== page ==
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Trump’s campaign just got support from one of the Republican Party’s biggest donors

Sheldon Adelson Speaks At Global Gaming Expo In Las Vegas
Sheldon Adelson says it's time for the Republican Party to throw its support behind Trump.
Ethan Miller/Getty Images
Libby Nelson is Vox's policy editor, leading coverage of how government action and inaction shape American life. Libby has more than a decade of policy journalism experience, including at Inside Higher Ed and Politico. She joined Vox in 2014.

Sheldon Adelson, the Las Vegas casino magnate and billionaire Republican donor, has made up his mind: He's supporting Donald Trump, and other Republicans need to fall in line.

Adelson's endorsement, in an op-ed in the Washington Post, matters because he's very wealthy and very willing to spend his wealth to elect Republicans. He spent as much as $150 million trying to defeat President Obama in 2012. His pro-Trump argument boils down to three points: Any Republican is better than a Democrat, Hillary Clinton in particular would be worse, and Trump's CEO experience has to count for something.

As Republicans, we know that getting a person in the White House with an "R" behind his name is the only way things will get better.

That opportunity still exists. We must not cut off our noses to spite our faces.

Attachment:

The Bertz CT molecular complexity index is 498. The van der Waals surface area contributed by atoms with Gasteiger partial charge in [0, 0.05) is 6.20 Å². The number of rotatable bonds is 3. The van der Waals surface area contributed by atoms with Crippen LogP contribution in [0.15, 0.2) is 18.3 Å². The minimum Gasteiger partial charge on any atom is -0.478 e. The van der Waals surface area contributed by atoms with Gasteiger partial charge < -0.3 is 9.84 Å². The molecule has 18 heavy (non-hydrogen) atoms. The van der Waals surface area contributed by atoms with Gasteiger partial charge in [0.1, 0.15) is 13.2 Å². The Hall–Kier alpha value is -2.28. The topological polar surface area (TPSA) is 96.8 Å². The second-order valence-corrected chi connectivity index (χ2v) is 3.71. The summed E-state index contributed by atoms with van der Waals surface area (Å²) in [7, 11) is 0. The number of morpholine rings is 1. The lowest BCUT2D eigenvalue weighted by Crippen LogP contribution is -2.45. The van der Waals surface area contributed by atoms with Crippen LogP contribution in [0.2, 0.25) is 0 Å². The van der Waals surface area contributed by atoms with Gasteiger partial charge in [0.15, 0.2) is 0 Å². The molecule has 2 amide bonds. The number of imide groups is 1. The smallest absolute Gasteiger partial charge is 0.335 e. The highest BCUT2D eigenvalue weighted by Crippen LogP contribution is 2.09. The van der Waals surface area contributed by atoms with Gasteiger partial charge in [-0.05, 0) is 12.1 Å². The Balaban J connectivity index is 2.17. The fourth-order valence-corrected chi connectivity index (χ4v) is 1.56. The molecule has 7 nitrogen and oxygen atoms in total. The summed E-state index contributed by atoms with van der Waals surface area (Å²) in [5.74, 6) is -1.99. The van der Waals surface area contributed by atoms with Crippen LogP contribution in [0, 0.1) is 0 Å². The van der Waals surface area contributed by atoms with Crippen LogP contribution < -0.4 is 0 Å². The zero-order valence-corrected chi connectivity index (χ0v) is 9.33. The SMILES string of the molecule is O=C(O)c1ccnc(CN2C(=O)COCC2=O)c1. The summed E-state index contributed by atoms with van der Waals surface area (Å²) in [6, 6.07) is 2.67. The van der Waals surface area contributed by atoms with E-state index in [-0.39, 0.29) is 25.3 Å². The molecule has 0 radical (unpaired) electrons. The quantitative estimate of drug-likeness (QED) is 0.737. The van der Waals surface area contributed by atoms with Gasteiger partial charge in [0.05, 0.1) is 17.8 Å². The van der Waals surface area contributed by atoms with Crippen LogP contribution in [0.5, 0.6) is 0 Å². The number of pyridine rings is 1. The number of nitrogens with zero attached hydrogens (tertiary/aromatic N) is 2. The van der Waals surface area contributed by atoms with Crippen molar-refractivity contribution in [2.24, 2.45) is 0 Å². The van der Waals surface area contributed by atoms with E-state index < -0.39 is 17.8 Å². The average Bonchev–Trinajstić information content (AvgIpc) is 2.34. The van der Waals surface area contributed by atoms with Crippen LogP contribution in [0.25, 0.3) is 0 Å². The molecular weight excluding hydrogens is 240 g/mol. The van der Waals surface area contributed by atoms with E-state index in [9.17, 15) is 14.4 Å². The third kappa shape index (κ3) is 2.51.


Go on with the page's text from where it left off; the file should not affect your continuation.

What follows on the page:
Adelson almost certainly won't be the last prominent Republican to rationalize supporting Trump like this. Trump and Speaker of the House Paul Ryan seem to be working toward a rapprochement. Senate Republicans up for reelection are still dancing around outright endorsing Trump but are refusing to publicly denounce him either.

And if anyone had reasons to be skeptical about Trump, it's Adelson, a hard-liner on Israeli security. Trump promised to be "neutral" on Israel-Palestine — although he later backed away from that stance — and to enforce the Iran deal. Adelson has been telegraphing for months that Trump might be acceptable to him. His rationale — "The alternative to Trump being sworn in as the nation’s 45th president is frightening," he wrote — is likely to show up in other Republicans' statements between now and November.

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